UK - Delegates at the NAPF's annual conference were given an insight into the decision process behind three separate defined benefit scheme reviews in a series of workshops.
One scheme opted to retain an open final salary plan, another opted for the career average revalued earnings option and the third closed in favour of a defined contribution scheme.
Diageo told delegates it is committed to the £2.9bn defined benefit pension scheme.
UK pensions administration manager Paul Charles said there was no “compelling reason” to change the running of the scheme.
“It doesn’t make sense to change the current investment approach, and Diageo is able to cope with risk better than most.”
Building society Nationwide said it opted for a career average revalued earnings scheme to cut pension costs by a quarter.
Head of pensions and payroll Michael Fairlamb said the sponsoring employer took the view to share the investment risk burden with employees.
Fairlamb cited increased longevity, lower investment returns, loss of dividend tax relief and extinguished surpluses as causes for the necessary DB scheme closure.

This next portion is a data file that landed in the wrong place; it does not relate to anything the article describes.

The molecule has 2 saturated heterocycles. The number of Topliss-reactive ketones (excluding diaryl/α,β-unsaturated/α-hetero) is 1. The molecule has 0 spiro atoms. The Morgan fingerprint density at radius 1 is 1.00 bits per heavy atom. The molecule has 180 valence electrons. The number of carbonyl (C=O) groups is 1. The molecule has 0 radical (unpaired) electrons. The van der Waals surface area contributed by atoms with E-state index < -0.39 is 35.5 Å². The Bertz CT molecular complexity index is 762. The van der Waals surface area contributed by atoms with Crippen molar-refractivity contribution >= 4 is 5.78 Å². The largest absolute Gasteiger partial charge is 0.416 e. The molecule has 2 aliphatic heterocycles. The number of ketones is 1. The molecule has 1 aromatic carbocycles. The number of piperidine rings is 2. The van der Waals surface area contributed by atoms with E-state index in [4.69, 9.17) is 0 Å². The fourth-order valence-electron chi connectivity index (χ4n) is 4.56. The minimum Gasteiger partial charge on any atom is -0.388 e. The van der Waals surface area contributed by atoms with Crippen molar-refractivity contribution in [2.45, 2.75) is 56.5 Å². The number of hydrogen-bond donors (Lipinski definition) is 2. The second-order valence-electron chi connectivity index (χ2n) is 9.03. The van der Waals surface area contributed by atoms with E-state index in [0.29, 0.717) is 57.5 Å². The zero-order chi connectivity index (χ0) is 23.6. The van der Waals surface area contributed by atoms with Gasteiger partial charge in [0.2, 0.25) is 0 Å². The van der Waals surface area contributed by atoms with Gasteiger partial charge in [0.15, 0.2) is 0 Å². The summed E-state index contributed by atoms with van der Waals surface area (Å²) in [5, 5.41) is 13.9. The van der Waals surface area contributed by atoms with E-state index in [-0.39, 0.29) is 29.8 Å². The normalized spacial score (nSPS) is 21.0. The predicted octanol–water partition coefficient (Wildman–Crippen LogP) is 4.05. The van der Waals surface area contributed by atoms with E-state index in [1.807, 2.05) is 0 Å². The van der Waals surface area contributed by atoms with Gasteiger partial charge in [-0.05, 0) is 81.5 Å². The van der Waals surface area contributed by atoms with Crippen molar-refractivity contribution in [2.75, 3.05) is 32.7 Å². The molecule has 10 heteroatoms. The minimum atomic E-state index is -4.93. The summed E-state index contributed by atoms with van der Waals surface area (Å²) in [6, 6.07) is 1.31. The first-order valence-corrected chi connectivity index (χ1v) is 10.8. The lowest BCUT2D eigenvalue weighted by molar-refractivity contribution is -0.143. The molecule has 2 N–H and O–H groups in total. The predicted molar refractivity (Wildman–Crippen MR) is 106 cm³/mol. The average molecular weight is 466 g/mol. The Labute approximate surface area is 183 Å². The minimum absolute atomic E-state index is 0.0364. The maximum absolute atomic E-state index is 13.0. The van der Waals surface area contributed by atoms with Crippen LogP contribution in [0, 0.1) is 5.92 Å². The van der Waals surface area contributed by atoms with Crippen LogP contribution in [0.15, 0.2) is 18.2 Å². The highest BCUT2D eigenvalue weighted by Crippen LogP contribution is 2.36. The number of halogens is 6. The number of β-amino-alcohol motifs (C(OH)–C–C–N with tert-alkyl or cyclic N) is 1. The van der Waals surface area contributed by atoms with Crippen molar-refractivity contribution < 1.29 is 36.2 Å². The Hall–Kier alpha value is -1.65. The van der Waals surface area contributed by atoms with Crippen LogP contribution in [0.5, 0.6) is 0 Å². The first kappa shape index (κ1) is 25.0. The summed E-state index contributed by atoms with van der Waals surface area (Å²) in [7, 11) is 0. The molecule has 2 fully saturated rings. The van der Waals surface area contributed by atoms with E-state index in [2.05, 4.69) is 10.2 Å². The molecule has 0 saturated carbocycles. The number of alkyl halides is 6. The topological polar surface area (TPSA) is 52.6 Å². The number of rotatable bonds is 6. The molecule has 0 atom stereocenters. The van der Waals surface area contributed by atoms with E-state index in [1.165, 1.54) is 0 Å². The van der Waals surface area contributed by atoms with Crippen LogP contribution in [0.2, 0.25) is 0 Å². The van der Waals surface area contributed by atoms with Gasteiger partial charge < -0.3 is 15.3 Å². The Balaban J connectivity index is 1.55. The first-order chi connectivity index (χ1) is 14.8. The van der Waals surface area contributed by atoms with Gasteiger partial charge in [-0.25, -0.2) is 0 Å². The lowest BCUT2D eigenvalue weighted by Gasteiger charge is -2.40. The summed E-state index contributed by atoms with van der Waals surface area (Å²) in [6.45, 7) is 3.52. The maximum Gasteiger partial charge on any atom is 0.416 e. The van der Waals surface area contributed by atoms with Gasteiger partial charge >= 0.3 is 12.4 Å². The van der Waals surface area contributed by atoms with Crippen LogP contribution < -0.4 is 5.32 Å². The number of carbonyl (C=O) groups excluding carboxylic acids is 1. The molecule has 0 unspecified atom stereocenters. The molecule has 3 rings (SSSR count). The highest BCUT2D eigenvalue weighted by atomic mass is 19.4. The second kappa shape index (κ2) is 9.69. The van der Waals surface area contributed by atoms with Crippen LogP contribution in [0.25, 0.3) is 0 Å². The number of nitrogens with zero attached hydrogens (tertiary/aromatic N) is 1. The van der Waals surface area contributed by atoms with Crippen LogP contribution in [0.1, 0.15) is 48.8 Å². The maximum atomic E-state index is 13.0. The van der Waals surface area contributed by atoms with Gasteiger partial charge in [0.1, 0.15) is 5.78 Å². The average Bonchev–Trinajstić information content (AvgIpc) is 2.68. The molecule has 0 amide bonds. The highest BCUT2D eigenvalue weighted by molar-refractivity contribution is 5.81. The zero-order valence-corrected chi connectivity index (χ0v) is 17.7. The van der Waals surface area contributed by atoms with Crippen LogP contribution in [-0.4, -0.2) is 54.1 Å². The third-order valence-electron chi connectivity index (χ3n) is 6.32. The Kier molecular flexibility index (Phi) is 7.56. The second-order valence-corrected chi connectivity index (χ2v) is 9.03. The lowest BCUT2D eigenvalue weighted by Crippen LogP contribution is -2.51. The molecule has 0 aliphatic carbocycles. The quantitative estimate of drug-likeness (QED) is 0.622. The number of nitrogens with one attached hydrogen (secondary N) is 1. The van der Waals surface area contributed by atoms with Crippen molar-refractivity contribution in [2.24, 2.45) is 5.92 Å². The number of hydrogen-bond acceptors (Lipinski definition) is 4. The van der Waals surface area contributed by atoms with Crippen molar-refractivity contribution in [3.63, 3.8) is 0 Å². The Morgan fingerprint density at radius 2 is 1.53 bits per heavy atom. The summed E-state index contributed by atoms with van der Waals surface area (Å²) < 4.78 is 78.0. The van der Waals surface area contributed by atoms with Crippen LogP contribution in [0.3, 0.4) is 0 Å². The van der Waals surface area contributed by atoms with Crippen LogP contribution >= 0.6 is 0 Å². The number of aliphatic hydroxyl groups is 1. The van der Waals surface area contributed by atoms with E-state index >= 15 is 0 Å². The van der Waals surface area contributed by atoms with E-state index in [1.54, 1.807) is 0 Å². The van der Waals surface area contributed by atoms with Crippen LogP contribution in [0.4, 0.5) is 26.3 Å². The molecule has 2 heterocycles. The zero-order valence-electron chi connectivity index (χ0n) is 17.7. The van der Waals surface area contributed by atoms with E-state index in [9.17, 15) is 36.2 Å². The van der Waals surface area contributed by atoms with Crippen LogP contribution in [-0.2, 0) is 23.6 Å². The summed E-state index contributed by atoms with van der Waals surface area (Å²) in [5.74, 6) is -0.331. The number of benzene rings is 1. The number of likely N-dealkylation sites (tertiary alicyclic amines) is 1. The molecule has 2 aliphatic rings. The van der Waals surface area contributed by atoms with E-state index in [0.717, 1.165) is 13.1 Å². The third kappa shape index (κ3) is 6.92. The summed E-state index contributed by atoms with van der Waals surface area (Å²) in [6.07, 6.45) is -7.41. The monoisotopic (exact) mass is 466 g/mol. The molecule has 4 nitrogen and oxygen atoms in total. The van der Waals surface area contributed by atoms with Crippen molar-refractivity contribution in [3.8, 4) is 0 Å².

He said: “We wanted to achieve a liveable pension that was easily understandable.
“We wanted to avoid employees sustaining investment risk and the future accusation that the resultant pension wasn’t enough to live on.”
Prudential closed its three final salary schemes to new members due to “changing working patterns and demographics”, according to scheme manager Jim Bruce.
The financial services group said that the final salary schemes – Prudential Staff Pension Scheme, Scottish Amicable Staff Pensions Scheme and M&G Group Pension Scheme – had all enjoyed a good take-up rate, but they had run their course.
A money purchase scheme was set up for new members with a target of an 18% total contribution – 12% from the employer and 6% from the employee.
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